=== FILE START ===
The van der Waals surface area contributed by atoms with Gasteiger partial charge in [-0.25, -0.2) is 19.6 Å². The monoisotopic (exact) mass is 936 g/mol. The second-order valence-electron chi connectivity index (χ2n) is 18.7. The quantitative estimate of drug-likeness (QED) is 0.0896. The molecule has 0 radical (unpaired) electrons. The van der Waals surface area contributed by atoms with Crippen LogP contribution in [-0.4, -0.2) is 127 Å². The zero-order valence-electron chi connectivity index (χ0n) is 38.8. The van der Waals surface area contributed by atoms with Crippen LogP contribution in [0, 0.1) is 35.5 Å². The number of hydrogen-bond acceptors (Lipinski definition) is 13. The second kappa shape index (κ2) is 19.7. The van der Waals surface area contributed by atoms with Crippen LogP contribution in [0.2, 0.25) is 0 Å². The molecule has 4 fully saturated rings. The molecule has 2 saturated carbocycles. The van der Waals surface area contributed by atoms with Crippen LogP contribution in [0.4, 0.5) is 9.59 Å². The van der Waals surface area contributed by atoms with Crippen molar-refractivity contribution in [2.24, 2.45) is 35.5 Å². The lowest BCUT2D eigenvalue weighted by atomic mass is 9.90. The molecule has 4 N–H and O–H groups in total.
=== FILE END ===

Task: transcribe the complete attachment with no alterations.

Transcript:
The van der Waals surface area contributed by atoms with Gasteiger partial charge in [-0.25, -0.2) is 19.6 Å². The monoisotopic (exact) mass is 936 g/mol. The second-order valence-electron chi connectivity index (χ2n) is 18.7. The quantitative estimate of drug-likeness (QED) is 0.0896. The molecule has 0 radical (unpaired) electrons. The van der Waals surface area contributed by atoms with Crippen LogP contribution in [-0.4, -0.2) is 127 Å². The zero-order valence-electron chi connectivity index (χ0n) is 38.8. The van der Waals surface area contributed by atoms with Crippen LogP contribution in [0, 0.1) is 35.5 Å². The number of hydrogen-bond acceptors (Lipinski definition) is 13. The second kappa shape index (κ2) is 19.7. The van der Waals surface area contributed by atoms with Crippen LogP contribution in [0.2, 0.25) is 0 Å². The molecule has 4 fully saturated rings. The molecule has 2 saturated carbocycles. The van der Waals surface area contributed by atoms with Crippen LogP contribution in [0.4, 0.5) is 9.59 Å². The van der Waals surface area contributed by atoms with Crippen molar-refractivity contribution in [2.24, 2.45) is 35.5 Å². The lowest BCUT2D eigenvalue weighted by atomic mass is 9.90. The molecule has 4 N–H and O–H groups in total.